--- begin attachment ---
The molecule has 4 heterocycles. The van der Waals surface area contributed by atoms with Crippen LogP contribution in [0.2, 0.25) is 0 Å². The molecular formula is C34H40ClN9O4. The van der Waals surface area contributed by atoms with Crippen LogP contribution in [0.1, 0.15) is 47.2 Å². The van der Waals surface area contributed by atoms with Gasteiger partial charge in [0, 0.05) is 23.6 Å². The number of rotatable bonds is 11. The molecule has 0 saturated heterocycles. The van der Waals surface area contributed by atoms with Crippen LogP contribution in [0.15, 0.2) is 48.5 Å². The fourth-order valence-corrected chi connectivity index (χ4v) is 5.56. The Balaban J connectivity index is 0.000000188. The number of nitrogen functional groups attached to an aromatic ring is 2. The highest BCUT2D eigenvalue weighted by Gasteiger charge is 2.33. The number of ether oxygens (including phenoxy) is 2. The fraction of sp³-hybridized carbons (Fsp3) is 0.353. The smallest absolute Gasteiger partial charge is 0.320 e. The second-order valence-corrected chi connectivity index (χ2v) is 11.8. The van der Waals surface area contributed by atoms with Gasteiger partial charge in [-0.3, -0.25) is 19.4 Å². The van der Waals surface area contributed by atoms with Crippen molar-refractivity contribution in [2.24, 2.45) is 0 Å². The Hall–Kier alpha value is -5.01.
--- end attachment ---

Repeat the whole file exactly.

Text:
The molecule has 4 heterocycles. The van der Waals surface area contributed by atoms with Crippen LogP contribution in [0.2, 0.25) is 0 Å². The molecular formula is C34H40ClN9O4. The van der Waals surface area contributed by atoms with Crippen LogP contribution in [0.1, 0.15) is 47.2 Å². The van der Waals surface area contributed by atoms with Gasteiger partial charge in [0, 0.05) is 23.6 Å². The number of rotatable bonds is 11. The molecule has 0 saturated heterocycles. The van der Waals surface area contributed by atoms with Crippen LogP contribution in [0.15, 0.2) is 48.5 Å². The fourth-order valence-corrected chi connectivity index (χ4v) is 5.56. The Balaban J connectivity index is 0.000000188. The number of nitrogen functional groups attached to an aromatic ring is 2. The highest BCUT2D eigenvalue weighted by Gasteiger charge is 2.33. The number of ether oxygens (including phenoxy) is 2. The fraction of sp³-hybridized carbons (Fsp3) is 0.353. The smallest absolute Gasteiger partial charge is 0.320 e. The second-order valence-corrected chi connectivity index (χ2v) is 11.8. The van der Waals surface area contributed by atoms with Gasteiger partial charge in [-0.3, -0.25) is 19.4 Å². The van der Waals surface area contributed by atoms with Crippen molar-refractivity contribution in [2.24, 2.45) is 0 Å². The Hall–Kier alpha value is -5.01.